Guyana and the European Union (EU) have concluded a six-year process of negotiations towards a Voluntary Partnership Agreement (VPA), which aims to improve the application of forest laws, strengthen forest governance and promote trade in legal wood products.

Representatives of Guyana and the EU initialised the VPA on November 23 in Brussels, ahead of each side signing and ratifying the agreement. Guyana, with its clear forest vocation, has an area of 16.5 million hectares of natural forest; 5.5 million hectares are devoted to forest management, which represents 35 percent of the forests, according to data provided by the Guyana Forestry Commission (GFC).

VPAs are among the elements of the EU Forest Law Enforcement, Governance and Trade (FLEGT), which the EU adopted in response to the global problem of illegal logging and associated trade. The Guyana-EU VPA will enter into force after both sides have ratified it, triggering a period in which Guyana will develop a system for verifying the legality of its timber products and will implement its other VPA commitments.

The Food and Agriculture Organization of the United Nations (FAO) is helping to implement the FLEGT Action Plan in 25 tropical countries in Asia, Africa, and America. This programme, called FAO-EU FLEGT, implemented by FAO and funded by the EU and the governments of Sweden and the United Kingdom, works actively in Guyana to establish several initiatives that encourage forest sector actors to use forests in a legal and sustainable way, facilitating in parallel the negotiation and implementation of the VPA. Guyana is one of 15 countries that was negotiating a VPA with the EU and has given it a high political priority at the national and sectoral levels.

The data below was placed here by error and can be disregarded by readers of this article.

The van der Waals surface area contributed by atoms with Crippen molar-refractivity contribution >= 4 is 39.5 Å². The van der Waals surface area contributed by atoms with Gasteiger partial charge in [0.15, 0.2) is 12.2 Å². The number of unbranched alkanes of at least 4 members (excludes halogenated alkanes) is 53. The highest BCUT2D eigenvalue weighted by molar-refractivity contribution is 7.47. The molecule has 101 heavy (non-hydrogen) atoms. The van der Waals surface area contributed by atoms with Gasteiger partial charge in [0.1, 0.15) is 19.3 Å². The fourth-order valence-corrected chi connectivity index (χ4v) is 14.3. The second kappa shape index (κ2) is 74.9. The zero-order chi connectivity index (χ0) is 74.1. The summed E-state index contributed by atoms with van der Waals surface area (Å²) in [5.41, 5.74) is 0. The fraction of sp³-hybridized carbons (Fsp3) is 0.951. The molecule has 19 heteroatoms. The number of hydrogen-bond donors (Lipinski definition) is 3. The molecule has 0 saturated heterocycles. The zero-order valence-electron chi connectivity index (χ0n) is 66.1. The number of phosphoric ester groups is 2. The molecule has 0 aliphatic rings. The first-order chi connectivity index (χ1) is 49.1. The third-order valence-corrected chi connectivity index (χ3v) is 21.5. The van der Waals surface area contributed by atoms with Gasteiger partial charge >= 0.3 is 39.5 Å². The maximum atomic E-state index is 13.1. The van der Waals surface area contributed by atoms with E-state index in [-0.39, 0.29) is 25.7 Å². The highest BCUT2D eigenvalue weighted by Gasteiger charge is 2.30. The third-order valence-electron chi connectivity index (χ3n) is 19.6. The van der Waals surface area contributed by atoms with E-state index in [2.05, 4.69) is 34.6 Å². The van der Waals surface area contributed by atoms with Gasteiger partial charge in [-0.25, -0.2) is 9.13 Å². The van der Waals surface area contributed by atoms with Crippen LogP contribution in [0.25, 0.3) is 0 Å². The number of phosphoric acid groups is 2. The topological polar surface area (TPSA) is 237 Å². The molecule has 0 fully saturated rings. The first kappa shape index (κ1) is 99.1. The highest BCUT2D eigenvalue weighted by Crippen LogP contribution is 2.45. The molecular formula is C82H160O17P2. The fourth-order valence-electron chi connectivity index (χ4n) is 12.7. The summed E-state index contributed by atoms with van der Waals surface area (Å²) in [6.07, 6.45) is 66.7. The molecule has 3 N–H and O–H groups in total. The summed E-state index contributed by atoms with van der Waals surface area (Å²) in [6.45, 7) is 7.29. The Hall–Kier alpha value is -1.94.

During the negotiations, representatives of indigenous peoples, agro forestry communities, the private forestry sector, and government agencies were consulted. These groups also benefitted during the VPA negotiations from donor-funded capacity-building projects.

“The success of FAO’s support to the FLEGT process in Guyana is based on facilitating a multi-stakeholder dialogue or, in simple words, to get people and institutions to talk with each other. The vision of encouraging the dialogue is also visible in the variety of organizations FAO partnered with,” said Claus-Martin Eckelmann, FAO Regional Forestry Officer for the Caribbean.

He added, “Crosscutting through the project is the spirit of getting people and agencies who have not had much contact with each other to communicate and to address the problems which require the collaboration of multiple agencies and institutions.”

The EU is a major global market for timber and timber products, with about 500 million potential consumers, a key market for timber products from Guyana. In 2016, the value of Guyana’s wood and wood product exports to the EU was US$2 million, which amounted to five percent of Guyana’s total wood and wood product exports, according to the Chatham House Resource Trade Database.


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